There’s a hot debate in American politics about how much money the federal government should spend securing our southern border. Yet apparently we are already spending hundreds of millions on border security—in other countries.
“$250 million of your taxpayer dollars are going to building borders in Jordan, Lebanon, Egypt, Tunisia, and Oman,” the report notes. “While Americans may be divided on how to solve the crisis at the U.S.-Mexico border, we should all agree that using our taxpayer money to fix someone else’s border is not the best idea.”
6. $150,000 Sending Random South Koreans on Vacation
Many Americans could use a vacation but can’t afford one right now. Well, rest assured that the federal government is using their tax money to send random South Koreans on climate change vacations.
“Partnering with the United States Agency for International Development (USAID), the United States Embassy in Seoul is allocating up to a $150,000 grant to send ten Koreans aged 15-30 to Washington, D.C. for two weeks to learn about climate change activism,” the report notes.
7. Hundreds of Thousands to Fatten Up Eels
The Food and Drug Administration (FDA) reportedly gave $337,500 to a Canadian company to fatten up eels for human consumption in an effort to boost the… eel market?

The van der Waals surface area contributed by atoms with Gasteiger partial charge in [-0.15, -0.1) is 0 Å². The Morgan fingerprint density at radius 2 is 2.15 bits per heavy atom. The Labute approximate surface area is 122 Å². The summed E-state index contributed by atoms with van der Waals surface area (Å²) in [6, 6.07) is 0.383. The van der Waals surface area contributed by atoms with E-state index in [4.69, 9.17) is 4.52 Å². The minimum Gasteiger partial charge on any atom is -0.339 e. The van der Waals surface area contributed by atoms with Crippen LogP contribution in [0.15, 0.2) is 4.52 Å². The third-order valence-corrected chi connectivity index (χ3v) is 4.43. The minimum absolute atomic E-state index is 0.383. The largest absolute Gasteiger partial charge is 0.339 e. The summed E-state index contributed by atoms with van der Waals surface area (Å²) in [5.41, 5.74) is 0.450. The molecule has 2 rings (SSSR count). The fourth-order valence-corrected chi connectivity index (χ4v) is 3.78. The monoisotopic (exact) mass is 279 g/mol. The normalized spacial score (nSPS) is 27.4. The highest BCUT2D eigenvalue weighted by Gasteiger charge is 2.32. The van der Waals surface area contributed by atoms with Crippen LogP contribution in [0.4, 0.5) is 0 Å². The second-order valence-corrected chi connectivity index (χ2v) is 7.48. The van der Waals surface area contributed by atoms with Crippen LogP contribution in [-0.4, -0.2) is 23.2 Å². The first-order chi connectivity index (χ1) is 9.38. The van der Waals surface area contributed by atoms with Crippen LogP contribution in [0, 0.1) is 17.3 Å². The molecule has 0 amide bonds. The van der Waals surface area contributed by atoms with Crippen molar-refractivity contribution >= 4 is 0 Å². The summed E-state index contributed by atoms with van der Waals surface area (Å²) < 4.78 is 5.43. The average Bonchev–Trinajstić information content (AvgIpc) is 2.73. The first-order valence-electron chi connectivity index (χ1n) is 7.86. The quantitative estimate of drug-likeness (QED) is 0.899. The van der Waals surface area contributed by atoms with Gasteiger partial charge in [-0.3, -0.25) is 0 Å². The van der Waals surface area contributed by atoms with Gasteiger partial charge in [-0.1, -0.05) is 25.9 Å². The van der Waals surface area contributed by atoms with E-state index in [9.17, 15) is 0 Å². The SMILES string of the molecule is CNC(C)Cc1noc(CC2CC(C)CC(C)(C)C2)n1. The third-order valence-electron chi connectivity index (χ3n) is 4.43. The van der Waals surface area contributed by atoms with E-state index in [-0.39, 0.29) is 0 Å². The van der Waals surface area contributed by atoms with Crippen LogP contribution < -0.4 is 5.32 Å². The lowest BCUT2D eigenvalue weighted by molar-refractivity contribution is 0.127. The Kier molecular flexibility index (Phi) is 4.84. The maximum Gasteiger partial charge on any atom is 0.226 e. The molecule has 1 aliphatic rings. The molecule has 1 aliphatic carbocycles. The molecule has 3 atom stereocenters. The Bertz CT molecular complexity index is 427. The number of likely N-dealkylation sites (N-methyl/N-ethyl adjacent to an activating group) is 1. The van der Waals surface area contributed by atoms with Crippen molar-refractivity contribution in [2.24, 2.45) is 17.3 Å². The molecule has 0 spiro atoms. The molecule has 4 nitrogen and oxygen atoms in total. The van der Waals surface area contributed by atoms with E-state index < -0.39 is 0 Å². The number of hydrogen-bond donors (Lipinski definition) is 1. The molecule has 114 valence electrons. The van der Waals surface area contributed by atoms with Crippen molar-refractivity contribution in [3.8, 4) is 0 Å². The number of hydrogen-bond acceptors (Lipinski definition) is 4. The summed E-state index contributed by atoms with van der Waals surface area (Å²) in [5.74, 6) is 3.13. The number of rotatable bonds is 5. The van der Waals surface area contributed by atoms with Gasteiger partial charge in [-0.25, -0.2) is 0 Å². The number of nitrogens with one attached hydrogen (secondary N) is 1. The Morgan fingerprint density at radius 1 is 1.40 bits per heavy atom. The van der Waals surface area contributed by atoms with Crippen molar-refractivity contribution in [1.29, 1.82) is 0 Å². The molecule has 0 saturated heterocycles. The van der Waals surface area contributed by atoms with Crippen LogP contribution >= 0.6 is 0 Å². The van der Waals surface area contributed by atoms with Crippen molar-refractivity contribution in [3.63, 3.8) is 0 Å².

“This is corporate welfare, driven by somebody at the FDA who must really like eating eel,” the report notes. “Someone should remind the FDA that there are other fish in the sea.”
At least the federal government is carefully stewarding our retirement money, right? Yeah, about that…
According to Senator Paul’s report, the Social Security Administration made “100,766 overpayments totaling nearly $4.2 billion that may not be fully recouped until 2049. Of this, the Administration completely deleted and could not account for over $1.2 billion due to an error in their system.”
This is Just the Tip of the Iceberg
Rest assured, this list is hardly exhaustive. The full depths of waste across trillions and trillions of dollars in federal expenditures can’t be captured by one report or one senator’s office. The above items and $52+ billion are just the tip of the iceberg, indicative examples that remind us how wildly irresponsible the government is with our money. But as Nobel-prize-winning economist Milton Friedman famously explained, that’s a feature of the government, not a bug.
Why? Friedman identified four ways money can be spent. We can spend our money on ourselves, in which case we have every incentive toward frugality and quality assurance. We can spend our money on someone else or someone else’s money on ourselves, like buying gifts or spending a gift card. In either scenario, some incentive toward frugality still exists.
Yet Friedman outlined a fourth scenario, wherein someone spends other people’s money on other people. In that scenario, there’s really no incentive at all to spend frugally or wisely. And that scenario perfectly describes most government programs.
The takeaway here is clear. There’s only one way to get the government to waste less of our money, and that’s to give them a lot less of it in the first place.